Two Hours Into What Seems Like Infinity

Two Hours Into What Seems Like Infinity

It seems that back in Victorian times, silk was the fiber of choice to knit with. Silk undervests, stockings, mittens, lace–you name it, it was knit with silk. I made the mistake of trying to knit with silk when I first learned how to knit (like the very next day after I had just learned to knit, purl and cast on–I really should have known better) nearly 4 years ago and it ended in a disaster of EPIC proportions. I still break out in a sweat whenever I think about The Incident That Shall Not Be Named, Unless You Want To Die. Anyway, so when I found this out, I was a little anxious. I knew my knitting skills had progressed enough to where I wouldn’t have to worry about a second disaster, so I was all prepared to meet the challenge head on. Then my challenge met my wallet, and my wallet bitch-slapped my challenge straight into a future month or year where I’ll actually have lots of money to spend.

Turns out that over 120 years later, 100% silk laceweight yarn is expensive (When I mean expensive, I mean at least $50 a skein expensive and it would take 2-4 skeins to make anything besides a pair of mittens or a bag) Too expensive for my budget and grand knitting ideas, so while I’ve been able to buy the correct needle sizes, I have been unable to buy the correct yarn fiber. My mom finally told me what colors she preferred, so armed with this information I hit up my local yarn store hoping to find some cobweb lace yarn (cobweb means it’s super skinny) that wasn’t alpaca (too fuzzy) or expensive.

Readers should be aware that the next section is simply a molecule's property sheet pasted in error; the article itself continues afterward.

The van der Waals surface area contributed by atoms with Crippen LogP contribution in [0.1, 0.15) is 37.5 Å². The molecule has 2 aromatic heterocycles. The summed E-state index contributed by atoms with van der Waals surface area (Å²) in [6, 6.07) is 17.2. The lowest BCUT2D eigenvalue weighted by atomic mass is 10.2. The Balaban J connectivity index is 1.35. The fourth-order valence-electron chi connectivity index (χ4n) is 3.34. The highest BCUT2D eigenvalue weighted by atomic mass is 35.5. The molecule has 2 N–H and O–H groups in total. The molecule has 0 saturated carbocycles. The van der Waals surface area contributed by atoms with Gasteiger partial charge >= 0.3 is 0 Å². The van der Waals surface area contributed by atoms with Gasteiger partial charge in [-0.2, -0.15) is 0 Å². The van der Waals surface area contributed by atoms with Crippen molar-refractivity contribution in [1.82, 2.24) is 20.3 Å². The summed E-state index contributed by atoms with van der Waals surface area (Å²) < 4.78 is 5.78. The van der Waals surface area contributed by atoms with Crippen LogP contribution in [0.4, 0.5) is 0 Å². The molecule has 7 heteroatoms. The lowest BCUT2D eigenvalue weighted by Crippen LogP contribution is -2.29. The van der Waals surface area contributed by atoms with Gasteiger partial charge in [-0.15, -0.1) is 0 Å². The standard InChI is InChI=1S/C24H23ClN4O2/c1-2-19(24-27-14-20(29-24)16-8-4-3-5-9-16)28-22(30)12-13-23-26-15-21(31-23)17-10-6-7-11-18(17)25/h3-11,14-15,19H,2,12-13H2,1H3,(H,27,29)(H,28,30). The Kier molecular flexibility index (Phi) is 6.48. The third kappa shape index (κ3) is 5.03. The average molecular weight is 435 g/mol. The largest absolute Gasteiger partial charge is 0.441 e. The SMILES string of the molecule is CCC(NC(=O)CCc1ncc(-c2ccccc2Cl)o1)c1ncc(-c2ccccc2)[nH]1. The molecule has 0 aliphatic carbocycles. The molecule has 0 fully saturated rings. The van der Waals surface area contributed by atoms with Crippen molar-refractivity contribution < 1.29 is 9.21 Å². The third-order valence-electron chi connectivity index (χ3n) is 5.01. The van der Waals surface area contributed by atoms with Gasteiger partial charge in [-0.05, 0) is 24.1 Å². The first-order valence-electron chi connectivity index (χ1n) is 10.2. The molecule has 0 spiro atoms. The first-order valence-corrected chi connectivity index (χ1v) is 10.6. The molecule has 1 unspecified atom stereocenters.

At first I was annoyed that my mom had chosen such blah colors (light grey and cream), but when I located some undyed (which happens to be cream colored, yesssssss!)100% merino lace weight yarn for only 6.95 a skein, I immediately felt much better and scooped up 3 of them pronto. I had also picked up a pair of size 0000 (1.25mm) needles, so I was now ready to begin my next Victorian knitting project–a pair of lady’s stockings. Actually, a pair of “Lady’s Ribbed Stockings no. 2″ to be exact.

Last month I had purchased a great pamphlet titled “Weldon’s Practical Stocking Knitter (Third Series)” that was originally published in 1886. At first I wanted to make the “Gentleman’s Bicycle Stockings” because they had cables in them, but then I got hold of my senses and figured that it would be hard enough knitting with such small needles, why add cabling tiny yarn to the mix? Plus, I’m pretty sure back in Victorian times any ladies who would wear stockings intended for gentlemen would be heartily frowned upon, and I thought it’d be more accurate to keep gender stereotypes intact.

American Idol was coming on, and it was a 2 hour show last night, so I figured it’d be the perfect time to sit down and cast on for the stockings. Imagine my intense dismay when the 2 hours flew by and this is all I had to show for it.

Knitting Victorian stockings isn’t necessarily hard, I discovered especially since they’re pretty much made exactly the way top down socks are made today (just a lot longer and with decreases for calf shaping), but with such small needles and tiny yarn it takes forever. And the worst part is that once I finish the first one, I’ll have to make one more! I just can’t win.

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